The Gambel quails prefer to mate in single pairs. They are flighty birds prone to escaping into the wild because they aren’t fully domesticated. They are quite challenging to raise, demanding lots of care and attention. The birds learn to eat at a plodding pace, and they feed their young for longer compared to other quails.

Gambel Quails are as aggressive as their Bobwhite counterparts and require about six months to mature. Many people raise them primarily because they’re pretty birds, with different color patterns of gray, cream, and chestnut.

5. California Quail

different types of quail

The California quail is often mistaken for the Gambel Quail because of their striking similarities. The California quail is the official bird of the state of California, and it’s found throughout the state. They are ornamental birds, and most people keep them merely for entertainment.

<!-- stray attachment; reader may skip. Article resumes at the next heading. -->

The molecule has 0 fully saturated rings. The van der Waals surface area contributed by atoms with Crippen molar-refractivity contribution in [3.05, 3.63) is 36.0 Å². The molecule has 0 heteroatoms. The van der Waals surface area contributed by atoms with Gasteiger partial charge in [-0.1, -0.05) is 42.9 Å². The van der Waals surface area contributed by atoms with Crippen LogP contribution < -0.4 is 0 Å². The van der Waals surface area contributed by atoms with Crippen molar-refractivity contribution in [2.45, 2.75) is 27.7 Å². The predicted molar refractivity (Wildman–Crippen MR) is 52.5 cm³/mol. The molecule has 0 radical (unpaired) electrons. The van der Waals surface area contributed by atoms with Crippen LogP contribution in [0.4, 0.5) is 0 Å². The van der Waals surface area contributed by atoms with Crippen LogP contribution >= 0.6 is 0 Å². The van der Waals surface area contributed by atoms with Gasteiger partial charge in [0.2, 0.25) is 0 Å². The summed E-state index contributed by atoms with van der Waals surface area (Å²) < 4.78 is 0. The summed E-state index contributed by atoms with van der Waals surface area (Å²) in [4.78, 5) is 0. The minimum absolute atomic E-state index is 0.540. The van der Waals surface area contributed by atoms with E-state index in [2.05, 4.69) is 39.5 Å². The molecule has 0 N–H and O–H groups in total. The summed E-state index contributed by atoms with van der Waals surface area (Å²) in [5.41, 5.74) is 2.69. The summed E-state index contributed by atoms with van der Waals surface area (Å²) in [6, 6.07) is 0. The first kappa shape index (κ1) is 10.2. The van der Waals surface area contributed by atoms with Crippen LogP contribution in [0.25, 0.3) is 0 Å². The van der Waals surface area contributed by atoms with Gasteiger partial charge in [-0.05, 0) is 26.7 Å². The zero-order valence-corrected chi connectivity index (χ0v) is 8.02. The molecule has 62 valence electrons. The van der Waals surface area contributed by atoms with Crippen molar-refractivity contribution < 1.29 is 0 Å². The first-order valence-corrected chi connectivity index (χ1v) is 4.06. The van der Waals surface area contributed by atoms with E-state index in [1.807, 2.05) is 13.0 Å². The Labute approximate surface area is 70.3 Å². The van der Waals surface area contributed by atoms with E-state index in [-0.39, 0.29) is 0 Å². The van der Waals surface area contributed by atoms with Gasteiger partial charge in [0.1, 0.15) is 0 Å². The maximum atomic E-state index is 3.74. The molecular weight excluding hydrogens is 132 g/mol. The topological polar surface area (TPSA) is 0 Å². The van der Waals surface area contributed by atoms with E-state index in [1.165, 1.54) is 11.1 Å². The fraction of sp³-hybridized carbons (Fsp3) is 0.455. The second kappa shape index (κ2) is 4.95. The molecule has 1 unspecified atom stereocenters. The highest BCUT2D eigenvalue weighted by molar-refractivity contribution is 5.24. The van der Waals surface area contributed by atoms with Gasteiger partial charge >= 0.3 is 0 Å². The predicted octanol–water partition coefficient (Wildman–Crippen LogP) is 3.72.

The bird prefers to forage on the ground, and it’s common to find them in public places like parks and gardens. They make an excellent addition to aviaries with small parrots, softbills, and finches.

6. Mountain Quail

types of quail to raise

The Mountain Quail is not a very common species, but they’re unique birds. They are a little more expensive than your regular birds.

Raising them can be tedious, as their young require that you hand-feed them until they learn how to feed on their own. Just like the Bobwhite and Gambel Quail, they take about six months to mature and can be very aggressive.

They are the largest species native to the United States, reaching about 9 ounces at full maturity.

7. Blue-Scale Quail

types of quails

The Blue-scale quail is a rare breed, found in Kansas, Colorado, and Central Mexico.  Also known as Cotton-tops, they are difficult to find for purchase. They prefer to nest on sandy soils and move in large groups due to their social nature.

The Blue-Scale quails are strong layers, producing spotted eggs. It takes about six months for them to mature. Blue-scale quails are very calm and gentle birds. Instead of flying when scared, they run away.